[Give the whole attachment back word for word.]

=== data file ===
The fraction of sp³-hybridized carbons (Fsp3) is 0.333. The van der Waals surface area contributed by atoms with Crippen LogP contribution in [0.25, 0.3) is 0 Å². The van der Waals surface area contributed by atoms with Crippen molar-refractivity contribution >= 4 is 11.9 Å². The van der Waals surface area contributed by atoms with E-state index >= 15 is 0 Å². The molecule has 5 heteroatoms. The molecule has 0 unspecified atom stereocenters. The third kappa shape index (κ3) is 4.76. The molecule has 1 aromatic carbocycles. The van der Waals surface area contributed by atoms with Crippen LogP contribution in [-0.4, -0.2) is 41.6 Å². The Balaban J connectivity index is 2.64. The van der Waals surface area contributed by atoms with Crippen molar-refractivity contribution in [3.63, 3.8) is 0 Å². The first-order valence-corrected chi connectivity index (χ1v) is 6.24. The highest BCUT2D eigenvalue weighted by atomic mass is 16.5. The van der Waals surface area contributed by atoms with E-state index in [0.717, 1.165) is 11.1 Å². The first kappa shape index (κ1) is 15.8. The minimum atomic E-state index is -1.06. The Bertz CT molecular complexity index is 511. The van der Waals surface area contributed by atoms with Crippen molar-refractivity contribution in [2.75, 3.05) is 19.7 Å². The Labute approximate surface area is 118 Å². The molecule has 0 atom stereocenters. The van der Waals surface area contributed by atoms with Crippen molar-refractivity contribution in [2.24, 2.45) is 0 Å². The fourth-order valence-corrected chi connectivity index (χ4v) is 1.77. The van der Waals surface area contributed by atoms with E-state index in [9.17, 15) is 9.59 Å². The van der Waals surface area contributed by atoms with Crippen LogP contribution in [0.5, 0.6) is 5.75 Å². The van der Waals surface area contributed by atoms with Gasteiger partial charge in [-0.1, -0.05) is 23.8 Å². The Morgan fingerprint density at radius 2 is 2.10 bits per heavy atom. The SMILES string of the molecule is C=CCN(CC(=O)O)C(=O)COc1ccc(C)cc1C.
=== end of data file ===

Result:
The fraction of sp³-hybridized carbons (Fsp3) is 0.333. The van der Waals surface area contributed by atoms with Crippen LogP contribution in [0.25, 0.3) is 0 Å². The van der Waals surface area contributed by atoms with Crippen molar-refractivity contribution >= 4 is 11.9 Å². The van der Waals surface area contributed by atoms with E-state index >= 15 is 0 Å². The molecule has 5 heteroatoms. The molecule has 0 unspecified atom stereocenters. The third kappa shape index (κ3) is 4.76. The molecule has 1 aromatic carbocycles. The van der Waals surface area contributed by atoms with Crippen LogP contribution in [-0.4, -0.2) is 41.6 Å². The Balaban J connectivity index is 2.64. The van der Waals surface area contributed by atoms with Crippen molar-refractivity contribution in [3.63, 3.8) is 0 Å². The first-order valence-corrected chi connectivity index (χ1v) is 6.24. The highest BCUT2D eigenvalue weighted by atomic mass is 16.5. The van der Waals surface area contributed by atoms with E-state index in [0.717, 1.165) is 11.1 Å². The first kappa shape index (κ1) is 15.8. The minimum atomic E-state index is -1.06. The Bertz CT molecular complexity index is 511. The van der Waals surface area contributed by atoms with Crippen molar-refractivity contribution in [2.75, 3.05) is 19.7 Å². The Labute approximate surface area is 118 Å². The molecule has 0 atom stereocenters. The van der Waals surface area contributed by atoms with Crippen molar-refractivity contribution in [2.24, 2.45) is 0 Å². The fourth-order valence-corrected chi connectivity index (χ4v) is 1.77. The van der Waals surface area contributed by atoms with E-state index in [9.17, 15) is 9.59 Å². The van der Waals surface area contributed by atoms with Crippen LogP contribution in [0.5, 0.6) is 5.75 Å². The van der Waals surface area contributed by atoms with Gasteiger partial charge in [-0.1, -0.05) is 23.8 Å². The Morgan fingerprint density at radius 2 is 2.10 bits per heavy atom. The SMILES string of the molecule is C=CCN(CC(=O)O)C(=O)COc1ccc(C)cc1C.